• “China’s Global Hunt for Energy,”Foreign Affairs(with Bi Jianhai), Vol. 84, No. 5 (September-October 2005): 25-38.

Margaret Lewis ( (BA Columbia University, JD New York University School of Law) focuses on law in China and Taiwan with an emphasis on criminal justice and human rights.

Maggie Lewis has been a Fulbright Senior Scholar at National Taiwan University, a visiting professor at Academia Sinica, a Public Intellectuals Program Fellow with the National Committee on United States-China Relations, and a delegate to the US-Japan Foundation’s US-Japan Leadership Program. She is a Member of the Council on Foreign Relations. Her publications have appeared in a number of academic journals including the Columbia Journal of Transnational Law, NYU Journal of International Law and Politics, Vanderbilt Journal of Transnational Law, and Virginia Journal of International Law. She also co-authored the book Challenge to China: How Taiwan Abolished its Version of Re-Education Through Labor with Jerome A. Cohen.

Professor Lewis has participated in the State Department’s Legal Experts Dialogue with China, has testified before the Congressional-Executive Commission on China, and is a consultant to the Ford Foundation.

Before joining Seton Hall, Maggie Lewis served as a Senior Research Fellow at NYU School of Law’s U.S.-Asia Law Institute where she worked on criminal justice reforms in China. Following graduation from law school, she worked as an associate at the law firm of Cleary, Gottlieb, Steen & Hamilton in New York City. She then served as a law clerk for the Honorable M. Margaret McKeown of the U.S. Court of Appeals for the Ninth Circuit in San Diego. After clerking, she returned to NYU School of Law and was awarded a Furman Fellowship.

Professor Lewis received her J.D., magna cum laude, from NYU School of Law, where she was inducted into the Order of the Coif and was a member of Law Review. She received her B.A., summa cum laude, from Columbia University and also studied at the Hopkins-Nanjing Center for Chinese and American Studies in Nanjing, China.



Criminalizing China,111 J. Crim. L. & Criminology(forthcoming 2020)

Why China Should Unsign the International Covenant on Civil and Political Rights,53 Vand. J. Transnat’l L. 131(2020)

Forging Taiwan’s Legal Identity,44 Brook. J. Int’l L.(2019)

Safeguarding the Boundaries of Right: Jerome A. Cohen’s Experience with Law in the People’s Republic of China,65 Am. J. Comp. L. 745(2018) (invited submission)

Human Rights and the U.S.-China Relationship,49 Geo. Wash. Int’l L. Rev. 471(2017)

When Foreign is Criminal,55 Va. J. Int’l L. 625(2015)

Criminal Law Pays: Penal Law’s Contribution to China’s Economic Development,47 Vand. J. Transnat’l L. 371(2014)

How Taiwan’s Constitutional Court Reined in Police Power: Lessons for the People’s Republic of China,37 Fordham Int’l L.J. 863(2014) (co-authored with Jerome A. Cohen)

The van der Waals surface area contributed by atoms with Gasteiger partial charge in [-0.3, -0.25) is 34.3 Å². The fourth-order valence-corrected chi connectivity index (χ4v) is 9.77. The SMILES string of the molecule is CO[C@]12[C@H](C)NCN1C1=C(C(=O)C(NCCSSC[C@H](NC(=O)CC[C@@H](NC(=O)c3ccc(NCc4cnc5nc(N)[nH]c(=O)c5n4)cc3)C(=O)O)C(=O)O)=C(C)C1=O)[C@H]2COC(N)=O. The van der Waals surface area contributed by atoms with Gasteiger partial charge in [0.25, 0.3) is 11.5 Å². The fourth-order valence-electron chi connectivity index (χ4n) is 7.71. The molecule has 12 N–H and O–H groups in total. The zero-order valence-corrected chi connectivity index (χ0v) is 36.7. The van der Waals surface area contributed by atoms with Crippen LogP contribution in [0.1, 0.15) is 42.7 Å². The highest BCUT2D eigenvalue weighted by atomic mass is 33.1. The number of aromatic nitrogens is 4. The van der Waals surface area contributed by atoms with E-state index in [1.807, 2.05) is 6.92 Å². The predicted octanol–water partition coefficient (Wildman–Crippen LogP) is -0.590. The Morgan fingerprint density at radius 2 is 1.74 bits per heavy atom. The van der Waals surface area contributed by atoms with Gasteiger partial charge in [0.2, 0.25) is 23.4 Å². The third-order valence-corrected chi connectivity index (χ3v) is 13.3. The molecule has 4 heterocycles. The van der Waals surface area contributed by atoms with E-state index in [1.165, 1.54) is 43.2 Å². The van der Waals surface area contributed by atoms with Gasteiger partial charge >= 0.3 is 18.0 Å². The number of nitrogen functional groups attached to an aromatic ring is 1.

Presuming Innocence, or Corruption, in China,50 Colum. J. Transnat’l L. 287(2012)

Controlling Abuse to Maintain Control: The Exclusionary Rule in China,43 N.Y.U. J. Int’l. L. & Pol. 629(2011) (awarded Jerome A. Cohen Prize for International Law and East Asia)

The Tension Between Leniency and Severity in China’s Death Penalty Debate,24 Colum. J. Asian L. 303(2011) (invited submission)

Taiwan’s New Adversarial System and the Overlooked Challenge of Efficiency-Driven Reforms,49 Va. J. Int’l L. 651(2009)

Note, An Analysis of State Responsibility for the Chinese-American Airplane Collision Incident,77 N. Y. U. L. Rev. 1404(2002)


Challenge to China: How Taiwan Abolished its Version of Re-Education Through Labor,2013: English version from Berkshire Publishing and NYU School of Law, U.S.-Asia Law Institute; Chinese version from Yuan Zhao Publishing, Taiwan(co-authored with Jerome A. Cohen) (2013)


Seeking Truthful Names: The External Implications of China’s Internal Ideology on Governance, in Law and the Party in Xi Jinping’s China: Ideology and Organization,Cambridge University Press(Rogier Creemers & Susan Trevaskes eds.) (forthcoming 2020)

Creative Contacts: Taiwan’s Quest for International Law Enforcement Cooperation, inChinese (Taiwan) Yearbook of International Law and Affairs(Ying-jeou Ma ed., Brill) (2019)

Freedom from Torture, inHandbook on Human Rights in China(Sarah Biddulph & Joshua Rosenzweig eds., Edward Elgar) (2019)

Who Shall Judge? Taiwan’s Exploration of Lay Participation in Criminal Trials, inTaiwan and International Human Rights: A Story of Transformation(William P. Alford, Jerome A. Cohen & Chang-fa Lo eds., Springer) (2019)

Constitutions Across the Strait, inInternational Engagement in China’s Human Rights(Chen Dingding & Titus Chen eds., Routledge) (2015)

Legal Systems in China, inHandbook of Chinese Criminology(Liqun Cao, et al. eds., Routledge) (2012)

The Enduring Importance of Police Repression: Laojiao, the Rule of Law and Taiwan’s Alternative Evolution, in The Impact of China’s 1989 Tiananmen Massacre,Jean-Philippe Béja, ed.,Routledge(with Jerome A. Cohen) (2010)